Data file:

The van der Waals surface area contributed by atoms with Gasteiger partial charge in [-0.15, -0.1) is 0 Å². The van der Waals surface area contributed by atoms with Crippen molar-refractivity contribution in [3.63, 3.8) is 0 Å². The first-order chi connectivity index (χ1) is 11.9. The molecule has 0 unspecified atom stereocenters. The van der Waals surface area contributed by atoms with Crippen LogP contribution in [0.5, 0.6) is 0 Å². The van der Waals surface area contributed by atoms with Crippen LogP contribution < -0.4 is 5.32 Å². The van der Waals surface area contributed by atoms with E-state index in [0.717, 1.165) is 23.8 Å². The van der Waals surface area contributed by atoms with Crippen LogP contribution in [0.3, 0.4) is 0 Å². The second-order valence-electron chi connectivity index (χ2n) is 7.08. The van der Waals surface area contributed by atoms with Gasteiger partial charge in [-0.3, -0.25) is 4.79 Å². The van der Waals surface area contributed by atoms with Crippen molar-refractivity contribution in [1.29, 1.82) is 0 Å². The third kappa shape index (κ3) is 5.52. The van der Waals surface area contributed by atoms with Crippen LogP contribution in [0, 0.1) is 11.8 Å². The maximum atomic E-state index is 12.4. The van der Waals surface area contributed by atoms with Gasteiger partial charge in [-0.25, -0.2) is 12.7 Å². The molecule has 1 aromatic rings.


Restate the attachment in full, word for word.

The van der Waals surface area contributed by atoms with Gasteiger partial charge in [-0.15, -0.1) is 0 Å². The van der Waals surface area contributed by atoms with Crippen molar-refractivity contribution in [3.63, 3.8) is 0 Å². The first-order chi connectivity index (χ1) is 11.9. The molecule has 0 unspecified atom stereocenters. The van der Waals surface area contributed by atoms with Crippen LogP contribution in [0.5, 0.6) is 0 Å². The van der Waals surface area contributed by atoms with Crippen LogP contribution < -0.4 is 5.32 Å². The van der Waals surface area contributed by atoms with E-state index in [0.717, 1.165) is 23.8 Å². The van der Waals surface area contributed by atoms with Crippen LogP contribution in [0.3, 0.4) is 0 Å². The second-order valence-electron chi connectivity index (χ2n) is 7.08. The van der Waals surface area contributed by atoms with Gasteiger partial charge in [-0.3, -0.25) is 4.79 Å². The van der Waals surface area contributed by atoms with Crippen molar-refractivity contribution in [1.29, 1.82) is 0 Å². The third kappa shape index (κ3) is 5.52. The van der Waals surface area contributed by atoms with Crippen LogP contribution in [0, 0.1) is 11.8 Å². The maximum atomic E-state index is 12.4. The van der Waals surface area contributed by atoms with Gasteiger partial charge in [-0.25, -0.2) is 12.7 Å². The molecule has 1 aromatic rings.